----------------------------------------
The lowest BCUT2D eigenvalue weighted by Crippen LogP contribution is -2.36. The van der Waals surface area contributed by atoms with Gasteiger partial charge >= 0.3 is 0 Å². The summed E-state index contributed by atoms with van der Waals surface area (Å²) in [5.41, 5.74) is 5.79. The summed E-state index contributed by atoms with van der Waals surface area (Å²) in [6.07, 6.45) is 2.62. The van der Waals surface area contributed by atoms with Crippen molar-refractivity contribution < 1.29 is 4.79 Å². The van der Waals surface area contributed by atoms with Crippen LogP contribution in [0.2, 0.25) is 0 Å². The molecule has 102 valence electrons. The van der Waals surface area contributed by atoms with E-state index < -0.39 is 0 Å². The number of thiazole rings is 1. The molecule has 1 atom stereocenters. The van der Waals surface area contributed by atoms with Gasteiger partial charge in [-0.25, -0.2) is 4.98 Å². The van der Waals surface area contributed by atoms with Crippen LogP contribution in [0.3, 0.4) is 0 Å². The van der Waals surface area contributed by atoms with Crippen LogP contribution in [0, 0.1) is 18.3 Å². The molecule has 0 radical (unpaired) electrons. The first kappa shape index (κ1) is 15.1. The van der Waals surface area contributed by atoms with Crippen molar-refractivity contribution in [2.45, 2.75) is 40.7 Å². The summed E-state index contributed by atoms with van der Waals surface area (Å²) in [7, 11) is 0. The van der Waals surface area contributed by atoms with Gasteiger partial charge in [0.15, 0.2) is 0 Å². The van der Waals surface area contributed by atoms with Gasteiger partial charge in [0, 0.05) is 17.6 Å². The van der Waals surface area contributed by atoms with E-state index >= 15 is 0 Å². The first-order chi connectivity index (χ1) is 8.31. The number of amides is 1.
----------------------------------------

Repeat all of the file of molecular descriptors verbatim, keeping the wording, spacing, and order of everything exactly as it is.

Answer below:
The lowest BCUT2D eigenvalue weighted by Crippen LogP contribution is -2.36. The van der Waals surface area contributed by atoms with Gasteiger partial charge >= 0.3 is 0 Å². The summed E-state index contributed by atoms with van der Waals surface area (Å²) in [5.41, 5.74) is 5.79. The summed E-state index contributed by atoms with van der Waals surface area (Å²) in [6.07, 6.45) is 2.62. The van der Waals surface area contributed by atoms with Crippen molar-refractivity contribution < 1.29 is 4.79 Å². The van der Waals surface area contributed by atoms with Crippen LogP contribution in [0.2, 0.25) is 0 Å². The molecule has 102 valence electrons. The van der Waals surface area contributed by atoms with E-state index < -0.39 is 0 Å². The number of thiazole rings is 1. The molecule has 1 atom stereocenters. The van der Waals surface area contributed by atoms with Gasteiger partial charge in [-0.25, -0.2) is 4.98 Å². The van der Waals surface area contributed by atoms with Crippen LogP contribution in [0.3, 0.4) is 0 Å². The van der Waals surface area contributed by atoms with Crippen LogP contribution in [0, 0.1) is 18.3 Å². The molecule has 0 radical (unpaired) electrons. The first kappa shape index (κ1) is 15.1. The van der Waals surface area contributed by atoms with Crippen molar-refractivity contribution in [2.45, 2.75) is 40.7 Å². The summed E-state index contributed by atoms with van der Waals surface area (Å²) in [7, 11) is 0. The van der Waals surface area contributed by atoms with Gasteiger partial charge in [0.15, 0.2) is 0 Å². The van der Waals surface area contributed by atoms with Gasteiger partial charge in [0, 0.05) is 17.6 Å². The van der Waals surface area contributed by atoms with E-state index >= 15 is 0 Å². The first-order chi connectivity index (χ1) is 8.31. The number of amides is 1.